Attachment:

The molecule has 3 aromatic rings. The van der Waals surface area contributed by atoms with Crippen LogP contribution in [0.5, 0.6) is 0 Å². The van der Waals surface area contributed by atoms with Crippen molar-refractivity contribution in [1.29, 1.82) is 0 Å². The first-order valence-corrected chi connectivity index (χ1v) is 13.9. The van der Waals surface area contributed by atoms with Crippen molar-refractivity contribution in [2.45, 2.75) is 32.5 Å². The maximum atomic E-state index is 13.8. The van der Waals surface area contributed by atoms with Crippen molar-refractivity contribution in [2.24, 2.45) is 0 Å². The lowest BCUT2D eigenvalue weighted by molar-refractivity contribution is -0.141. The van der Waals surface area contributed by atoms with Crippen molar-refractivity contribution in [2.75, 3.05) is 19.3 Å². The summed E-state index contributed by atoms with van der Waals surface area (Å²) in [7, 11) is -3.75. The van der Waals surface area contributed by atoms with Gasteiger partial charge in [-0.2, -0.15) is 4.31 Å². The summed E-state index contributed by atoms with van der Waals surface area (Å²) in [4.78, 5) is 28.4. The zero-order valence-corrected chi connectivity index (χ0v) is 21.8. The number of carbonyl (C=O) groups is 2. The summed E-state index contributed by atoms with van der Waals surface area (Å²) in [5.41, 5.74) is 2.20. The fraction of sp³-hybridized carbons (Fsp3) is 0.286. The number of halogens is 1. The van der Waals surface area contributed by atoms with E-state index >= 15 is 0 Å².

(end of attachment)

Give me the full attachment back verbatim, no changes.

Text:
The molecule has 3 aromatic rings. The van der Waals surface area contributed by atoms with Crippen LogP contribution in [0.5, 0.6) is 0 Å². The van der Waals surface area contributed by atoms with Crippen molar-refractivity contribution in [1.29, 1.82) is 0 Å². The first-order valence-corrected chi connectivity index (χ1v) is 13.9. The van der Waals surface area contributed by atoms with Crippen molar-refractivity contribution in [2.45, 2.75) is 32.5 Å². The maximum atomic E-state index is 13.8. The van der Waals surface area contributed by atoms with Crippen molar-refractivity contribution in [2.24, 2.45) is 0 Å². The lowest BCUT2D eigenvalue weighted by molar-refractivity contribution is -0.141. The van der Waals surface area contributed by atoms with Crippen molar-refractivity contribution in [2.75, 3.05) is 19.3 Å². The summed E-state index contributed by atoms with van der Waals surface area (Å²) in [7, 11) is -3.75. The van der Waals surface area contributed by atoms with Gasteiger partial charge in [-0.2, -0.15) is 4.31 Å². The summed E-state index contributed by atoms with van der Waals surface area (Å²) in [4.78, 5) is 28.4. The zero-order valence-corrected chi connectivity index (χ0v) is 21.8. The number of carbonyl (C=O) groups is 2. The summed E-state index contributed by atoms with van der Waals surface area (Å²) in [5.41, 5.74) is 2.20. The fraction of sp³-hybridized carbons (Fsp3) is 0.286. The number of halogens is 1. The van der Waals surface area contributed by atoms with E-state index >= 15 is 0 Å².